For the past two weeks we have been discussing something called the Habit of Seeking Whynot.
My last two blogs have addressed this topic and have, consequently, led to some rather interesting conversations with a number of people, some well-known to me, others total strangers.
It seems the Habit of Seeking Whynot is a lot further reaching and, therefore, far more pervasive than I had previously realized.
A young lady described to me, in painful detail, the reluctance of her mother to forgive her father when she explained to me how the Habit of Seeking Whynot brought great bitterness and pain into her mother’s life.
She explained to me her parents had divorced when she was in her mid-teens and the divorce had been both hostile and protracted. To this day, some 25 years later, her mother still refuses to even entertain the possibility of forgiving her ex-husband for any of his transgressions – real or imagined – that may have taken place all those many years ago.
When she has asked with her mother why she holds onto so much anger and bitterness, her mother always clearly articulates why she will never forgive this man and why she will hate him until the day she dies. Her mother will not entertain the possibility of setting aside anger, while not realizing the intense damage she’s bringing upon herself. She has an endless list of reasons why she will never forgive.
She can clearly tell you Whynot.
Another conversation centered around the history of friction in the Middle East. The person with whom I was having this conversation is a recent immigrant from that region and he shared with me his views on why, sadly, that part of the world will never know peace.
He explained to me that dislike, distrust and differences in religious beliefs are so ingrained in people of that area that they have lost any willingness they may have had to attempt to reach peace. Each of them is capable of presenting reason upon reason why peace cannot be entertained, even as a remote possibility.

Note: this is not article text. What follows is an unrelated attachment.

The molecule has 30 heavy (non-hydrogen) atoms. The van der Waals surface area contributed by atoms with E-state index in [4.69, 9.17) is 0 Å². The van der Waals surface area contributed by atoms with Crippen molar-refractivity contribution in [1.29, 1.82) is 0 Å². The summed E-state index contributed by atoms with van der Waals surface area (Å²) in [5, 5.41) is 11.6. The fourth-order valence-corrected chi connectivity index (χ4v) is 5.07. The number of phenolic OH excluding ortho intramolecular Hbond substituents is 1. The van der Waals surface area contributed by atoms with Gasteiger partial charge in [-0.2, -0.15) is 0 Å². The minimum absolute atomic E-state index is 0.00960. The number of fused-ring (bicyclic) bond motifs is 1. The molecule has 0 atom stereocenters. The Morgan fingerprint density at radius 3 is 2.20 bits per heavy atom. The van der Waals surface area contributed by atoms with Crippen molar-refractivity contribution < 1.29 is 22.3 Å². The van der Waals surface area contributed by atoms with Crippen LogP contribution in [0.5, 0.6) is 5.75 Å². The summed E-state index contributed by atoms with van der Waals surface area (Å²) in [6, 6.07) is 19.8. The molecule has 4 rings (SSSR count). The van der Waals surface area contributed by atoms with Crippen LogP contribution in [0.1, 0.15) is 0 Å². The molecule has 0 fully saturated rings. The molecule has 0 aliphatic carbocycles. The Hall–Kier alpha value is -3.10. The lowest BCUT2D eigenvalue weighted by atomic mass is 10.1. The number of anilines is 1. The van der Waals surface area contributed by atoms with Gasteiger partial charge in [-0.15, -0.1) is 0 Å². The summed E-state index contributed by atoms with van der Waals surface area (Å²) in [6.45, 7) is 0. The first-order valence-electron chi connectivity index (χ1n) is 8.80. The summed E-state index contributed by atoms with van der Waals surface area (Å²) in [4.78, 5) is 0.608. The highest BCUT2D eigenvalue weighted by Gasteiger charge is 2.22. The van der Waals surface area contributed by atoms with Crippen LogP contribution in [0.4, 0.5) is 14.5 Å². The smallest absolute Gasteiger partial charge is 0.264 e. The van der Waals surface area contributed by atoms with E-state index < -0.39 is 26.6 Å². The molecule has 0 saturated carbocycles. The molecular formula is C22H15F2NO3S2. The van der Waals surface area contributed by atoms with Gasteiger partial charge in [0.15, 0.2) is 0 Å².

He said that you could stop people on the street in almost any country in that part of the world and ask them about peace in the region, invariably they would share with you their viewpoint as to why peace can only be possible if massive changes are made by others, not themselves.
He pointed out that any one of the three hundred and fifty million or so folks in the Middle East could clearly articulate Whynot.
And he explained that one cannot explore possibilities when one’s view of the world is witnessed through the distorted lens of Whynot.
All greatness has been achieved through the Habit of Exploring Possibilities for this is the only way of discovering how far we can possibly go. Progress comes not from Whynot but from reaching for the unreachable.
Pushing ourselves harder and further than we ever thought possible paves the way for others to follow and the willingness to risk failure should never be thwarted by the unwillingness to risk success.
We are everything we believe to be true and what we believe to be true either limits or expands our perceptions of possibility.
History is filled with tales of people who accomplished the impossible and each of their feats was made possible by rigorously adhering to the Habit of Exploring Possibilities.
The possibility of doing the impossible resides in each of us and we can either run to it or from it.
Let’s make a habit of meeting like this.